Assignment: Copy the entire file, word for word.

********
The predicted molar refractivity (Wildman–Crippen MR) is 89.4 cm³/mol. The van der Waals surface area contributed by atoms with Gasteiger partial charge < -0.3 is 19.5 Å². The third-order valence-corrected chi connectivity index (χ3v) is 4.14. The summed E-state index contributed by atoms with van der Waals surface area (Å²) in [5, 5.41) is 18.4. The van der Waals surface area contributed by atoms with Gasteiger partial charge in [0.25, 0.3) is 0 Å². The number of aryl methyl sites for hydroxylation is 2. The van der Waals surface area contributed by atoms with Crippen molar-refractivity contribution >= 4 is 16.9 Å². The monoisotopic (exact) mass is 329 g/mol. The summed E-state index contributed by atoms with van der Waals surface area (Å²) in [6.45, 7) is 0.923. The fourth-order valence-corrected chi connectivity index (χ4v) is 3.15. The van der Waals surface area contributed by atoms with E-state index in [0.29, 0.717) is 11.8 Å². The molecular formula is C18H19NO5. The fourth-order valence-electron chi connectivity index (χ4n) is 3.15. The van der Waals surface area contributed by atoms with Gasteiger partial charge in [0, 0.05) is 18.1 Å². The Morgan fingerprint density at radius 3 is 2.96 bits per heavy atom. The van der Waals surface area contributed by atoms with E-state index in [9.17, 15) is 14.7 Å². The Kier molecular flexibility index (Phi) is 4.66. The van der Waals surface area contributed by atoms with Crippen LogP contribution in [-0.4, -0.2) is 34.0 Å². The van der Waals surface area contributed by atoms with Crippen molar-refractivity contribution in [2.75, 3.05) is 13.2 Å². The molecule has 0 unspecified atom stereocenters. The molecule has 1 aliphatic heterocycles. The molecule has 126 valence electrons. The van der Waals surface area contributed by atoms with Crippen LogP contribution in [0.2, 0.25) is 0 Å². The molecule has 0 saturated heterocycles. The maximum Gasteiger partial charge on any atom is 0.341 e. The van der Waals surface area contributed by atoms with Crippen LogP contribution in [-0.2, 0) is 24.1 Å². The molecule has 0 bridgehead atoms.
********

The predicted molar refractivity (Wildman–Crippen MR) is 89.4 cm³/mol. The van der Waals surface area contributed by atoms with Gasteiger partial charge < -0.3 is 19.5 Å². The third-order valence-corrected chi connectivity index (χ3v) is 4.14. The summed E-state index contributed by atoms with van der Waals surface area (Å²) in [5, 5.41) is 18.4. The van der Waals surface area contributed by atoms with Gasteiger partial charge in [0.25, 0.3) is 0 Å². The number of aryl methyl sites for hydroxylation is 2. The van der Waals surface area contributed by atoms with Crippen molar-refractivity contribution >= 4 is 16.9 Å². The monoisotopic (exact) mass is 329 g/mol. The summed E-state index contributed by atoms with van der Waals surface area (Å²) in [6.45, 7) is 0.923. The fourth-order valence-corrected chi connectivity index (χ4v) is 3.15. The van der Waals surface area contributed by atoms with E-state index in [0.29, 0.717) is 11.8 Å². The molecular formula is C18H19NO5. The fourth-order valence-electron chi connectivity index (χ4n) is 3.15. The van der Waals surface area contributed by atoms with Gasteiger partial charge in [0, 0.05) is 18.1 Å². The Morgan fingerprint density at radius 3 is 2.96 bits per heavy atom. The van der Waals surface area contributed by atoms with E-state index in [9.17, 15) is 14.7 Å². The Kier molecular flexibility index (Phi) is 4.66. The van der Waals surface area contributed by atoms with Crippen LogP contribution in [-0.4, -0.2) is 34.0 Å². The van der Waals surface area contributed by atoms with Crippen molar-refractivity contribution in [2.75, 3.05) is 13.2 Å². The molecule has 0 unspecified atom stereocenters. The molecule has 1 aliphatic heterocycles. The molecule has 126 valence electrons. The van der Waals surface area contributed by atoms with Crippen LogP contribution in [0.2, 0.25) is 0 Å². The molecule has 0 saturated heterocycles. The maximum Gasteiger partial charge on any atom is 0.341 e. The van der Waals surface area contributed by atoms with Crippen LogP contribution in [-0.2, 0) is 24.1 Å². The molecule has 0 bridgehead atoms.